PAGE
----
Why do this problem?
builds on simple sorting skills and gives children the experience of using logical reasoning.
It would be helpful if pupils had a sheet of marbles to cut out so that they could physically move or group them. (You might find it useful to print off this sheet which depicts four sets of the marbles.) In addition, some children might benefit from having coloured
pens to use so that they can record different marbles easily.
The first part of the problem, describing each marble, could be done as a whole group so that everyone become more familiar with the different attributes. You could then ask pairs of pupils to work on the second and third parts of the problem, emphasising that you will be interested in how they arrived at their solutions. You may like to draw attention to efficient ways of approaching the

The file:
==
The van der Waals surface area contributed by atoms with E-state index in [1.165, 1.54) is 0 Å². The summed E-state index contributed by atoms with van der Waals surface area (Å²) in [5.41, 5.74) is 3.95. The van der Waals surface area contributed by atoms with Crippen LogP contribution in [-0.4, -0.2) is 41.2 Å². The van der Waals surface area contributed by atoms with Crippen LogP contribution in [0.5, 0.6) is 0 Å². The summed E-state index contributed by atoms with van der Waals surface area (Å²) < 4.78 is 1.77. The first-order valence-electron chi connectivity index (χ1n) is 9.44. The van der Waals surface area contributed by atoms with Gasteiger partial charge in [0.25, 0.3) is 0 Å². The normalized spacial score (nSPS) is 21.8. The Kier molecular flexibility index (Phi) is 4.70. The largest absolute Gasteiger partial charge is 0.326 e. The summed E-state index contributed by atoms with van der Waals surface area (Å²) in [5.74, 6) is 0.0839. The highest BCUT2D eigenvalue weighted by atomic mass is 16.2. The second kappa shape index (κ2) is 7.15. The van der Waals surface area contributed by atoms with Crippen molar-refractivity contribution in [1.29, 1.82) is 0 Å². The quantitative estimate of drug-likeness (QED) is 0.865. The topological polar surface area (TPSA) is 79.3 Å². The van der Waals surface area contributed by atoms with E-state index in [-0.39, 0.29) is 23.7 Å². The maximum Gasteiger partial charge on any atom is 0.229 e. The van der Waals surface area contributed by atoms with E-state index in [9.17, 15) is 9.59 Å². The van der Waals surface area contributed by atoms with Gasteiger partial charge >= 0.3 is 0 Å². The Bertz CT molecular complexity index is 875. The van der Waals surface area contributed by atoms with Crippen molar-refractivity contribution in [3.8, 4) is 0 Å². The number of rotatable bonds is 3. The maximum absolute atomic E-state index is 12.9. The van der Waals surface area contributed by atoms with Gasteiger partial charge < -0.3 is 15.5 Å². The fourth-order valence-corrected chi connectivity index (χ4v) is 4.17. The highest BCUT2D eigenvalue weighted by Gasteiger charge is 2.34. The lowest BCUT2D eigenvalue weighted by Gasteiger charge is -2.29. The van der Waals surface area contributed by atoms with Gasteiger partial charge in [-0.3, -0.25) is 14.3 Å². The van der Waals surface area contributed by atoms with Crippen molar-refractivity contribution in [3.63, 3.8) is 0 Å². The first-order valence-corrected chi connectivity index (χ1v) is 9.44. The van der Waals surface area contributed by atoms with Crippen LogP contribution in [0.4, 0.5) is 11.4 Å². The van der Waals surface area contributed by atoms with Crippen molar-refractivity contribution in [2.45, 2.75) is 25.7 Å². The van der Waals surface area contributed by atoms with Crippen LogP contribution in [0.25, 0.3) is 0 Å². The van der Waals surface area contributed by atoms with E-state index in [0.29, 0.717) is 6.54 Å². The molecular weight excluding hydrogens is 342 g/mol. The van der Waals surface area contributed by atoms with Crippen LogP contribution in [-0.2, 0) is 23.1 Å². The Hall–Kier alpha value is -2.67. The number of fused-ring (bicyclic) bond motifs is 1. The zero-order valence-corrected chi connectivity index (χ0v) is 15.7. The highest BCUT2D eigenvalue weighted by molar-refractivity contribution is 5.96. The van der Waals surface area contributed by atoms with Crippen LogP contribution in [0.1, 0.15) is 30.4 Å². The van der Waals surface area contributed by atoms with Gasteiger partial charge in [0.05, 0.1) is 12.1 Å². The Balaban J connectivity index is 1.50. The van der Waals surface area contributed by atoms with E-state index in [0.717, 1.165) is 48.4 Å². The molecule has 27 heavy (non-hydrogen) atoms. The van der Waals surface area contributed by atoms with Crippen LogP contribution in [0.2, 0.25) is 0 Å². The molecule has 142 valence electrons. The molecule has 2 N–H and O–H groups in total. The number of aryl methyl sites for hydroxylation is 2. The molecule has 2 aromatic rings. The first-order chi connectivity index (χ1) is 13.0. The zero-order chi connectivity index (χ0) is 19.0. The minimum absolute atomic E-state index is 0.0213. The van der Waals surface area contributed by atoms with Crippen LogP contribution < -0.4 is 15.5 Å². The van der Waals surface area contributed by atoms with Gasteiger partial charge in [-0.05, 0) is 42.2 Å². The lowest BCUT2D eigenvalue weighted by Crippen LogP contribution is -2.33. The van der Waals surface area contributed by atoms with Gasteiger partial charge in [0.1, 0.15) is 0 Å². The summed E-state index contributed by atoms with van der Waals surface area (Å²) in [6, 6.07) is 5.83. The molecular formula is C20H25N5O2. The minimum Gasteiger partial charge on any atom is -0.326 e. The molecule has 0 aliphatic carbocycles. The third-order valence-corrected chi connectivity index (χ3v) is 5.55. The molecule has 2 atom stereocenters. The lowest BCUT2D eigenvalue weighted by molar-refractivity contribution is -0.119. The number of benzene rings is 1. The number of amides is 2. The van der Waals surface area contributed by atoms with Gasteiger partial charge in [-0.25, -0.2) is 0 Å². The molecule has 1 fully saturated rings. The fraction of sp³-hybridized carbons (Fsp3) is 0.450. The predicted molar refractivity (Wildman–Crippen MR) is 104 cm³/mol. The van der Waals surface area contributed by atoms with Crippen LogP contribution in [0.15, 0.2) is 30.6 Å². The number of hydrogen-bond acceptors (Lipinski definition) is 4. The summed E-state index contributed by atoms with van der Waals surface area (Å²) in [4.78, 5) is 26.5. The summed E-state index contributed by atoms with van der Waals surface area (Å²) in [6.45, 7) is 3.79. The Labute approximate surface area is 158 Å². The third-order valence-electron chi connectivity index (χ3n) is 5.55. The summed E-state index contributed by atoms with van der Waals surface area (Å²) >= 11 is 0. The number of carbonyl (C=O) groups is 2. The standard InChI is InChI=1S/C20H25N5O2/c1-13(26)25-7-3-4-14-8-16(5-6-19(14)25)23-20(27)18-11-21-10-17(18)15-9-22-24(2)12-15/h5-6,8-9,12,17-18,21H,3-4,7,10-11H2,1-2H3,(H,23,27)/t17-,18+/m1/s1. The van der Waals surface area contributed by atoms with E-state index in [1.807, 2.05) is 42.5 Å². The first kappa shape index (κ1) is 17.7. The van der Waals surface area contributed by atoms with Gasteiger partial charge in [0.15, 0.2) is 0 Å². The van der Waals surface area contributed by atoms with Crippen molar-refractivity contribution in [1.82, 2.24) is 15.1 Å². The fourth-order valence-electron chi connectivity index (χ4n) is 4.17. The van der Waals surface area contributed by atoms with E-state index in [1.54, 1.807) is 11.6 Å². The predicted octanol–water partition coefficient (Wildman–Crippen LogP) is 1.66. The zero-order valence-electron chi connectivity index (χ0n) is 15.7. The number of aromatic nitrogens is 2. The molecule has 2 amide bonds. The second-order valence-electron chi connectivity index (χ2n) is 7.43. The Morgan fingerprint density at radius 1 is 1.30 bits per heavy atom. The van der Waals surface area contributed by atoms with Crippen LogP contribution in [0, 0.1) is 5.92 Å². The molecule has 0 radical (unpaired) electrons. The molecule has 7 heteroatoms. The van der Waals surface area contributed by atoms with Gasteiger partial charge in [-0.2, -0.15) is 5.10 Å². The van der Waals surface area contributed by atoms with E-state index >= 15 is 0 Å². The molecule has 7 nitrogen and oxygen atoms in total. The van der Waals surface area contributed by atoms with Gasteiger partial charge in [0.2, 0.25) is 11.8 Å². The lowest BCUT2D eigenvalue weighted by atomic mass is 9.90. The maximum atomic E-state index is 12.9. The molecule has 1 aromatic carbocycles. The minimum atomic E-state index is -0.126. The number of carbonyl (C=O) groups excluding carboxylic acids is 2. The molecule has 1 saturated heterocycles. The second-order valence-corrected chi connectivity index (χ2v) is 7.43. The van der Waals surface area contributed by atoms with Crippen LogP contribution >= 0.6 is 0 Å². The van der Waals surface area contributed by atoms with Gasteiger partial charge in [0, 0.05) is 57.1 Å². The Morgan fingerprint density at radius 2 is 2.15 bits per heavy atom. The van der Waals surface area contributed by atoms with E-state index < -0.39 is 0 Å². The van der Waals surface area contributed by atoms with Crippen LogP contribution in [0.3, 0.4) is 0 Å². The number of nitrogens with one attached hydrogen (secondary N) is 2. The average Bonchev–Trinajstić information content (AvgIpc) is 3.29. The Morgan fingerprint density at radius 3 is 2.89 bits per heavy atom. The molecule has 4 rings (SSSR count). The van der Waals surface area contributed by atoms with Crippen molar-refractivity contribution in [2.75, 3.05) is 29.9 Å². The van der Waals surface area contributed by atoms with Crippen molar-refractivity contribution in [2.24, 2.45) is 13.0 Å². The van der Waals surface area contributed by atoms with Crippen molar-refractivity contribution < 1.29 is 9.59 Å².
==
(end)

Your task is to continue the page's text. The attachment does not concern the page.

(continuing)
problem that you see, or to clear ways of recording their solutions. It might be appropriate to stop them briefly after five minutes or so, once they have had a chance to look at the first question in the third part "What colour(s) could be on a marble that is cold?". The idea here is for the children to appreciate that there is not just one right answer - there are in fact several possibilities.
You could challenge the class to find all the possible marbles which fit the criteria, perhaps by having a section of a display board devoted to collecting examples over the week to come.
How do you know that the marbles you've chosen are correct?
What other colours could be on a marble which is cold/sparkles when rolling?
Children could be challenged to look at how marbles could be coloured if they have exactly two attributes, or three attributes or all attributes, and to record the number of possibilties each time. Do they have a system for making sure they don't leave out any possibilities each time?
Having circles of paper cut out to represent marbles, and coloured pens to mark each with, may help children access this problem.